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A New York Minute (14)

6 Feb

February 6, 2012

New York Minute!

I don’t know where you are reading this but it is cold in New York. We haven’t had any snow this winter and that’s a shame since the city looks great with a thin coating of snow. Of course now that I’ve jinxed I’m sure a major snow storm is hitting the city right now. Sorry New York, my bad.

New York has a long history with the winter and before you ask yourself what kind of a stupid statement that is, bear in mind that New York is where the last Ice Age ended. Yep, the last glacier died here. Various glaciers have covered the area of Central Park in the past, with the most recent being the Wisconsin glacier which receded about 12,000 years ago

I will now quote liberally from The New York Times. Hmm, “New York Times” and “liberal” in the same sentence. Never heard that before. Anyway, and I quote…

The New York region was once covered by a vast crystalline shield of frozen water, known as the Laurentide ice sheet. It carved the terrain of the metropolitan area, and as it melted, dumped so much transported rock, gravel, sand and sediment that it created parts of Long Island, Connecticut and New Jersey – including the barrier islands at the coast. It also deposited such notable landforms as Battle Hill, in the Green-Wood Cemetery in Brooklyn.

You might remember Battle Hill from my recent Gangsters, Goodfellas, and Parakeets New York Minute. Now back to The Times.

“The rocks of New York City are a climate archive,” Dr. Schaefer of the Lamont-Doherty Earth Observatory at Columbia University said. Most New Yorkers are unaware “that they are living in the middle of a glacial event park,” he said, adding: “All they need do is open their eyes. By looking into the past, we can learn about the sensitivity of glaciers as climate indicators.”

In Central Park, for example, much of the visible bedrock was shaped by ice, and unmodified glacial features abound.

One of the most impressive glacial remnants in Central Park is Umpire Rock (so-called thanks to its proximity south of the Heckscher Ballfields), to the east of West 62nd Street, by the pétanque court.

 

The feature is a rarity in that its deep grooves reveal a carved channel and glacial fissures that suggest “possible evidence of subglacial streams,” Dr. Schaefer said.

“As you see the deep grooves, you can almost imagine these big boulders gouging out the bedrock,” said Neil Calvanese, vice president for operations of the Central Park Conservancy, which manages the park under a contract with the city.

Central Park really is an amazing place to spend some time. One of my favorite movie depictions of the park is from The Out-Of-Towners, the hysterical Jack Lemmon- Shelly Duvall movie from 1970. In one part the couple, having no where else to go, spend the night in the park where they are menaced by a man in a cape and Jack Lemmon nearly gets killed by some baseball players who misinterpreted it when he took a young boy behind a bush so he could look in his pants. Trust me, it’s not what you think.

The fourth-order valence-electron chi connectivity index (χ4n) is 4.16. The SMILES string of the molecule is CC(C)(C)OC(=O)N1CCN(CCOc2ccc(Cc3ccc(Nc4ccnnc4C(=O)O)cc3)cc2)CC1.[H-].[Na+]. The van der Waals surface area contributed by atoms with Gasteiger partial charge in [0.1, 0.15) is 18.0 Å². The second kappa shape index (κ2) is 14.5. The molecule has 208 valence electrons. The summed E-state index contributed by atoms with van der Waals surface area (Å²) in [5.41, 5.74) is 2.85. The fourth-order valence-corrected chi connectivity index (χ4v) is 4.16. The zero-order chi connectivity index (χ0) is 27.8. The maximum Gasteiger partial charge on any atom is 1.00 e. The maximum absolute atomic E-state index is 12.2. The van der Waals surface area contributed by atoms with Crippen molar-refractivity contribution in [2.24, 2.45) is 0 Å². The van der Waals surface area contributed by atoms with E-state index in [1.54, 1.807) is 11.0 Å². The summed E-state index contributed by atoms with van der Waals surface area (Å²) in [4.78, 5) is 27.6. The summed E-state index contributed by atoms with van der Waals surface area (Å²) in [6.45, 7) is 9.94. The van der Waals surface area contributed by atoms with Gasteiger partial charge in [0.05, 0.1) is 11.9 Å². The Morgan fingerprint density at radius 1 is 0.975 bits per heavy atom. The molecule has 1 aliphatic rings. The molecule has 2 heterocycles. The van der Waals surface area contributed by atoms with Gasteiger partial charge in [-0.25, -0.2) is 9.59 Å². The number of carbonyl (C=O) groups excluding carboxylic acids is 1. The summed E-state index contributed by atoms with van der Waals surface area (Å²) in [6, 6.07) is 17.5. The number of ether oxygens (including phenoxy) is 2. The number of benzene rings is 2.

This begs the question, does anyone live in Central Park?

Yes they do.

Again, from the New York Times:

New York City Census Tract No. 143, better known as Central Park, was officially home to 25 residents in 2010. Not only were there enough of them to stage a football game, but their ranks had also apparently increased: a stunning 39 percent, in fact, over the previous decade, dwarfing the 2.1 percent growth in the city’s overall population.

Turns out Central Park is not the city’s only open space with a purported population. According to the census data,, 56 people claimed Flushing Meadows-Corona Park as their home, and 5 — apparently alive enough to do so — said they lived in Greenwood Cemetery in Brooklyn. (For historical perspective, Central Park listed a whopping 63 people in the 1990 census, then dropped to 18 in 2000 before climbing to 25, defying all demographic trends.)

Of the Central Park phenomenon, Lester A. Farthing, an official in the Census Bureau’s New York regional office, wrote in an e-mail, “we are not certain, but this could be either one of two possibilities”: The self-described park residents were homeless, or they were parks department employees living in some sort of “caretaker facility.”

The latter was flatly rejected by Vickie Karp, a parks department spokeswoman. There were no workers, not a single one, living in the park, she insisted. And the former, as it happens, is trickier to sort out than it sounds.

A few homeless people, Mr. Farthing said, could have picked up census forms at “Be Counted” sites the bureau set up at businesses and community centers around the city, then mailed them in as an honest act of residential pride. It was also possible, he noted, that some of the 25 had been counted by census enumerators on their occasional forays to sites in the park where the homeless are known to stay.

And that’s your New York Minute.

An audio version of this legend recently appeared in the amazing FlashPulp website. Check them out for awesomeness and goodies!

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